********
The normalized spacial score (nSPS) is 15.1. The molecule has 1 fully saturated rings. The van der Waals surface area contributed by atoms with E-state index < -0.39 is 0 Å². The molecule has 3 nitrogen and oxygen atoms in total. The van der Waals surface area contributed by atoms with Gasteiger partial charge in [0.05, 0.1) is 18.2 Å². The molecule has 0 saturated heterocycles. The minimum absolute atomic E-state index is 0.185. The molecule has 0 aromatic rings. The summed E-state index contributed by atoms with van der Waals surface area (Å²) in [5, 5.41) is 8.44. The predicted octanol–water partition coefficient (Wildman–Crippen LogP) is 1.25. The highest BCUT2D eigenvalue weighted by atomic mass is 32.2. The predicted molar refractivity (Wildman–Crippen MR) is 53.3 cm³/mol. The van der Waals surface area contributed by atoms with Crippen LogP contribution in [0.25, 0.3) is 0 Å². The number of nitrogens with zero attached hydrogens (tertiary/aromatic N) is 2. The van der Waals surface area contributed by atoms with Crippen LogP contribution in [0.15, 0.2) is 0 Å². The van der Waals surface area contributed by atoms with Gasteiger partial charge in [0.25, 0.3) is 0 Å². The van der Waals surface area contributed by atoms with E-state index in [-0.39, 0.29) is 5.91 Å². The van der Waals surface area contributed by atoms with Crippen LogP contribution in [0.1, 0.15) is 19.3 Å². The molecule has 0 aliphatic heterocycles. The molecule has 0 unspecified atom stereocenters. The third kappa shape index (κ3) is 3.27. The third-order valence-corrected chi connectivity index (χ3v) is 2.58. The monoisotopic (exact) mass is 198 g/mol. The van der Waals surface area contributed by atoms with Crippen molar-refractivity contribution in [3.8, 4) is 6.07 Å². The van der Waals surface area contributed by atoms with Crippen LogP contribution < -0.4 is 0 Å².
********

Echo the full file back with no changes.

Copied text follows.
The normalized spacial score (nSPS) is 15.1. The molecule has 1 fully saturated rings. The van der Waals surface area contributed by atoms with E-state index < -0.39 is 0 Å². The molecule has 3 nitrogen and oxygen atoms in total. The van der Waals surface area contributed by atoms with Gasteiger partial charge in [0.05, 0.1) is 18.2 Å². The molecule has 0 saturated heterocycles. The minimum absolute atomic E-state index is 0.185. The molecule has 0 aromatic rings. The summed E-state index contributed by atoms with van der Waals surface area (Å²) in [5, 5.41) is 8.44. The predicted octanol–water partition coefficient (Wildman–Crippen LogP) is 1.25. The highest BCUT2D eigenvalue weighted by atomic mass is 32.2. The predicted molar refractivity (Wildman–Crippen MR) is 53.3 cm³/mol. The van der Waals surface area contributed by atoms with Crippen LogP contribution in [0.25, 0.3) is 0 Å². The number of nitrogens with zero attached hydrogens (tertiary/aromatic N) is 2. The van der Waals surface area contributed by atoms with Crippen LogP contribution in [0.15, 0.2) is 0 Å². The van der Waals surface area contributed by atoms with Gasteiger partial charge in [0.25, 0.3) is 0 Å². The van der Waals surface area contributed by atoms with E-state index in [-0.39, 0.29) is 5.91 Å². The van der Waals surface area contributed by atoms with Crippen LogP contribution in [0.1, 0.15) is 19.3 Å². The molecule has 0 aliphatic heterocycles. The molecule has 0 unspecified atom stereocenters. The third kappa shape index (κ3) is 3.27. The third-order valence-corrected chi connectivity index (χ3v) is 2.58. The monoisotopic (exact) mass is 198 g/mol. The van der Waals surface area contributed by atoms with Crippen molar-refractivity contribution in [3.8, 4) is 6.07 Å². The van der Waals surface area contributed by atoms with Crippen LogP contribution < -0.4 is 0 Å².